By Randy Stutheit, Wetland Biologist, NE Game and Parks Commission, Lincoln, NE The Whitefront Wildlife Management Area (WMA) is owned by the Nebraska Game and Parks Commission (NGPC) and is located 2 miles west and 2 miles north of Clay Center in Clay County. This WMA contains approximately 212 acres
The Nebraska Game and Parks Commission (NGPC) purchased the Smartweed Marsh West Wildlife Management Area (WMA) in Nuckolls County in 1990. Smartweed Marsh WMA contains approximately 38 acres of wetland and 2 acres of upland habitat. Several management projects have taken place on the property including sediment removal, clearing trees
Two groundwater wells at the Sacramento/Wilcox WMA were recently converted (spring of 2020) from natural gas to electricity. Two other wells were previously converted in the spring of 2017. 1970’s vintage Chrysler 413 and 440 well motors had become difficult and expensive to maintain. Exposure to the elements for several
RWBJV partners, including Central Nebraska Public Power and Irrigation District (CNPPID), Ducks Unlimited, Nebraska Department of Natural Resources, Tri-Basin Natural Resources District, and U.S. Fish and Wildlife Service Rainwater Basin Wetland Management District (USFWS RWB WMD) have completed all project elements funded through the Platte Basin Collation (PBC) Western Basins
Following a wetland restoration, it takes months or years to see the return of seasonal water and wetland vegetation. In three time lapse videos of 20-40 seconds, the Nebraska Game and Parks Commission documented changes seen over three years. Two of the videos are from Father Hupp Wildlife Management Area
The first year is in the books, and the RWBJV partners successfully delivered over 1,900 acre-feet of water into Funk Waterfowl Production Area (WPA). Surface water deliveries first reached Funk WPA on November 20, 2018 and were completed one month later. Multiple partners worked with the staff at the U.S.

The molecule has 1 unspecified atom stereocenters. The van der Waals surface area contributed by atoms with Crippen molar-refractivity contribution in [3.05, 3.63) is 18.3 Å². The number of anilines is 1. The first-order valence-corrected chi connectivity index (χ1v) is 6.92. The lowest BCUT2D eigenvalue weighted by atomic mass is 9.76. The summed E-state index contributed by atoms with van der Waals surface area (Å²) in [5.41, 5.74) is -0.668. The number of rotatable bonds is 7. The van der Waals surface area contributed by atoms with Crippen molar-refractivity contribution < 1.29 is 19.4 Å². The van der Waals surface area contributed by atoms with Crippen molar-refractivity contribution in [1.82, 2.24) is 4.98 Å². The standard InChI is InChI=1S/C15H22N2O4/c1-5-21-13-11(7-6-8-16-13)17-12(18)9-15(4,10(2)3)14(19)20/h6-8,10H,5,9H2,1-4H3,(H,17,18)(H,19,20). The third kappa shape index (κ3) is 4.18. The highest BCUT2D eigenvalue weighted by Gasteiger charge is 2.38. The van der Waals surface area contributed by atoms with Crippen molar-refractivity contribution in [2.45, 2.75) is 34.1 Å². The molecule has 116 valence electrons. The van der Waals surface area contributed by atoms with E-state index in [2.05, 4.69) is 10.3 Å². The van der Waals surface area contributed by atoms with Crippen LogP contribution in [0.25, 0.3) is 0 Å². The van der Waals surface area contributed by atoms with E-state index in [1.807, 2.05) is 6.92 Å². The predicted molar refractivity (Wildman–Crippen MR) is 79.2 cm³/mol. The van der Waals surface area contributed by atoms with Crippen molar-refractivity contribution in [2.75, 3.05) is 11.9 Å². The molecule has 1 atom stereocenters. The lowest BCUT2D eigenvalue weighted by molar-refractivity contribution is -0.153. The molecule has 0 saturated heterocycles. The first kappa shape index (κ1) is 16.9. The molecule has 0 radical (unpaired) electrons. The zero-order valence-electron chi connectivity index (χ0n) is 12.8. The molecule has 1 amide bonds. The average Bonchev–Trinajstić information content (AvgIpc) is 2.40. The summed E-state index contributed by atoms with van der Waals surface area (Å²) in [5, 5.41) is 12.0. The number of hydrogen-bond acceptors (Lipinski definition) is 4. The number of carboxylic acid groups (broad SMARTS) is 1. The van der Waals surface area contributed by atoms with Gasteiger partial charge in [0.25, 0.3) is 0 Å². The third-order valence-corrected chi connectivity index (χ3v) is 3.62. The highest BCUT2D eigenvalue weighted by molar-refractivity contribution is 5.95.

Join landowners, agricultural producers, conservation professionals, congressional staff, researchers, and students for a day of education and networking about conservation in Nebraska. The 24th annual Rainwater Basin Joint Venture Informational Seminar will be held on Thursday, February 7, 2019 at the Ramada Midtown Grand Island (the former Hotel Grand Conference Center)
(Posted 9/6/18) The western portion of the Rainwater Basin region provides important stopover habitat for many migratory waterbirds, including waterfowl, shorebirds, and the endangered Whooping Crane. Restoration of Waterfowl Production Areas (WPAs) is a high priority for the Rainwater Basin Wetland Management District (WMD), particularly in the western portion of
Hear what your colleagues and neighbors had to say about the 2018 RWBJV Info Seminar in these short audio clips. Then, plan to join them in 2019 to learn, network, exchange information, and have a great time!
(Posted 1/12/18) Playa wetlands in the western portion of the Rainwater Basin are important stopover sites for millions of waterfowl and the federally endangered Whooping Crane during both spring and fall migration. Recognizing the value of these wetlands, the U.S. Fish and Wildlife Service (USFWS) owns and manages 22 wetlands